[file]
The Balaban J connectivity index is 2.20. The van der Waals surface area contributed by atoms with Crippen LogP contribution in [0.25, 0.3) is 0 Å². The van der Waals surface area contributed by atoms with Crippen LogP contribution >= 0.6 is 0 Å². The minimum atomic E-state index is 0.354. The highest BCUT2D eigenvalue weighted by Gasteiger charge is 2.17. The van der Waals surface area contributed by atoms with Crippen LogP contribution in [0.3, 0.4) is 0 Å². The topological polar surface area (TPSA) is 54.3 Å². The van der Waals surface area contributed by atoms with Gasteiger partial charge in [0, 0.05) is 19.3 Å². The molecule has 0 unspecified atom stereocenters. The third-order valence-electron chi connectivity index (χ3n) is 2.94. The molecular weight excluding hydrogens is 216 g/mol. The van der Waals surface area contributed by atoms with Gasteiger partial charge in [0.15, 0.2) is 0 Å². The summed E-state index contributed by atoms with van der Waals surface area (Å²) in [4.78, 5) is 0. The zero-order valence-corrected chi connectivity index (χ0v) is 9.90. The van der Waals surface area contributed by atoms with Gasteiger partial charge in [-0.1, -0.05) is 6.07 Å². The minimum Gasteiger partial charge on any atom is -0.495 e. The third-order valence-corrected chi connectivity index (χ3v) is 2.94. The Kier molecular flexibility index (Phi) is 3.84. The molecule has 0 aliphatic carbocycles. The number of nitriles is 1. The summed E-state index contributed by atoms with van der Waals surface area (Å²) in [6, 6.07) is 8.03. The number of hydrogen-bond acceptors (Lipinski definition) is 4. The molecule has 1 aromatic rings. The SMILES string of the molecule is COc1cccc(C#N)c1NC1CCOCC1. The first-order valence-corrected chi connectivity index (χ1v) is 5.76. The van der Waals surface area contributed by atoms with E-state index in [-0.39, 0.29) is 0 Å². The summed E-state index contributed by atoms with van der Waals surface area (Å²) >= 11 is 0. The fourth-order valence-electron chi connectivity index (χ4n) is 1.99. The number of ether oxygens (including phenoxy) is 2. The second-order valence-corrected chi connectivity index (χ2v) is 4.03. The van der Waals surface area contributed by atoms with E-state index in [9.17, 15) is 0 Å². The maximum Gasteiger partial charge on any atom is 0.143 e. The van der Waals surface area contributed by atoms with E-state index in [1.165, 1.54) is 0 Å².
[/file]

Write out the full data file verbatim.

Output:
The Balaban J connectivity index is 2.20. The van der Waals surface area contributed by atoms with Crippen LogP contribution in [0.25, 0.3) is 0 Å². The van der Waals surface area contributed by atoms with Crippen LogP contribution >= 0.6 is 0 Å². The minimum atomic E-state index is 0.354. The highest BCUT2D eigenvalue weighted by Gasteiger charge is 2.17. The van der Waals surface area contributed by atoms with Crippen LogP contribution in [0.3, 0.4) is 0 Å². The topological polar surface area (TPSA) is 54.3 Å². The van der Waals surface area contributed by atoms with Gasteiger partial charge in [0, 0.05) is 19.3 Å². The molecule has 0 unspecified atom stereocenters. The third-order valence-electron chi connectivity index (χ3n) is 2.94. The molecular weight excluding hydrogens is 216 g/mol. The van der Waals surface area contributed by atoms with Gasteiger partial charge in [0.15, 0.2) is 0 Å². The summed E-state index contributed by atoms with van der Waals surface area (Å²) in [4.78, 5) is 0. The zero-order valence-corrected chi connectivity index (χ0v) is 9.90. The van der Waals surface area contributed by atoms with Gasteiger partial charge in [-0.1, -0.05) is 6.07 Å². The minimum Gasteiger partial charge on any atom is -0.495 e. The third-order valence-corrected chi connectivity index (χ3v) is 2.94. The Kier molecular flexibility index (Phi) is 3.84. The molecule has 0 aliphatic carbocycles. The number of nitriles is 1. The summed E-state index contributed by atoms with van der Waals surface area (Å²) in [6, 6.07) is 8.03. The number of hydrogen-bond acceptors (Lipinski definition) is 4. The molecule has 1 aromatic rings. The SMILES string of the molecule is COc1cccc(C#N)c1NC1CCOCC1. The first-order valence-corrected chi connectivity index (χ1v) is 5.76. The van der Waals surface area contributed by atoms with E-state index in [-0.39, 0.29) is 0 Å². The summed E-state index contributed by atoms with van der Waals surface area (Å²) >= 11 is 0. The fourth-order valence-electron chi connectivity index (χ4n) is 1.99. The number of ether oxygens (including phenoxy) is 2. The second-order valence-corrected chi connectivity index (χ2v) is 4.03. The van der Waals surface area contributed by atoms with E-state index in [9.17, 15) is 0 Å². The maximum Gasteiger partial charge on any atom is 0.143 e. The van der Waals surface area contributed by atoms with E-state index in [1.165, 1.54) is 0 Å².